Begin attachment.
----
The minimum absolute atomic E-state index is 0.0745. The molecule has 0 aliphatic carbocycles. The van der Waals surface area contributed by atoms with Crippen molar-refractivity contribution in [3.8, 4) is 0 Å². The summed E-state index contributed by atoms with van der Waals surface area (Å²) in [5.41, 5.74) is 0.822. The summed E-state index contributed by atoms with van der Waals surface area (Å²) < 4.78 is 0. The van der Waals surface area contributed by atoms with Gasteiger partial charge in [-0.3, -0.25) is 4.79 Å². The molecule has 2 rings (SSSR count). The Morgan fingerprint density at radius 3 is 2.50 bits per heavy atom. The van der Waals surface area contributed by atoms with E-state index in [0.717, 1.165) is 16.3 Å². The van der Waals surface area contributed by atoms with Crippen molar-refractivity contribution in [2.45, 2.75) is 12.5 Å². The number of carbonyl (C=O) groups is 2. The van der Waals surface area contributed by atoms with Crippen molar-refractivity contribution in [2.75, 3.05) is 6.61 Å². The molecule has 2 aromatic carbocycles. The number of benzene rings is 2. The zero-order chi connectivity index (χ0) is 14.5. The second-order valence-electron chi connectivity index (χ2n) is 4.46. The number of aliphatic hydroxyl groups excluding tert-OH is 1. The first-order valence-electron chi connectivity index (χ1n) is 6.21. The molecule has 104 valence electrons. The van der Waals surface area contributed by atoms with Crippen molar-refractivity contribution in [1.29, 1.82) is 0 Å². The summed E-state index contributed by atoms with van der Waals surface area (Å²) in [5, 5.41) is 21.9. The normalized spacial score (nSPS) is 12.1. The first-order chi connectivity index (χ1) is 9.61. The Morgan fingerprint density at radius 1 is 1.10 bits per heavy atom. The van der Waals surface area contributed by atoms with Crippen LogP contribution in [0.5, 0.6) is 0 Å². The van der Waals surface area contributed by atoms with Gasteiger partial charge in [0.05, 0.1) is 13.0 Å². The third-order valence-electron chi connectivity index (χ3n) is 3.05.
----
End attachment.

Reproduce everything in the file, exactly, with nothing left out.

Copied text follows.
The minimum absolute atomic E-state index is 0.0745. The molecule has 0 aliphatic carbocycles. The van der Waals surface area contributed by atoms with Crippen molar-refractivity contribution in [3.8, 4) is 0 Å². The summed E-state index contributed by atoms with van der Waals surface area (Å²) in [5.41, 5.74) is 0.822. The summed E-state index contributed by atoms with van der Waals surface area (Å²) < 4.78 is 0. The van der Waals surface area contributed by atoms with Gasteiger partial charge in [-0.3, -0.25) is 4.79 Å². The molecule has 2 rings (SSSR count). The Morgan fingerprint density at radius 3 is 2.50 bits per heavy atom. The van der Waals surface area contributed by atoms with E-state index in [0.717, 1.165) is 16.3 Å². The van der Waals surface area contributed by atoms with Crippen molar-refractivity contribution in [2.45, 2.75) is 12.5 Å². The number of carbonyl (C=O) groups is 2. The van der Waals surface area contributed by atoms with Crippen molar-refractivity contribution in [2.75, 3.05) is 6.61 Å². The molecule has 2 aromatic carbocycles. The number of benzene rings is 2. The zero-order chi connectivity index (χ0) is 14.5. The second-order valence-electron chi connectivity index (χ2n) is 4.46. The number of aliphatic hydroxyl groups excluding tert-OH is 1. The first-order valence-electron chi connectivity index (χ1n) is 6.21. The molecule has 104 valence electrons. The van der Waals surface area contributed by atoms with Crippen molar-refractivity contribution in [1.29, 1.82) is 0 Å². The summed E-state index contributed by atoms with van der Waals surface area (Å²) in [5, 5.41) is 21.9. The normalized spacial score (nSPS) is 12.1. The first-order chi connectivity index (χ1) is 9.61. The Morgan fingerprint density at radius 1 is 1.10 bits per heavy atom. The van der Waals surface area contributed by atoms with Crippen LogP contribution in [0.5, 0.6) is 0 Å². The van der Waals surface area contributed by atoms with Gasteiger partial charge in [0.05, 0.1) is 13.0 Å². The third-order valence-electron chi connectivity index (χ3n) is 3.05.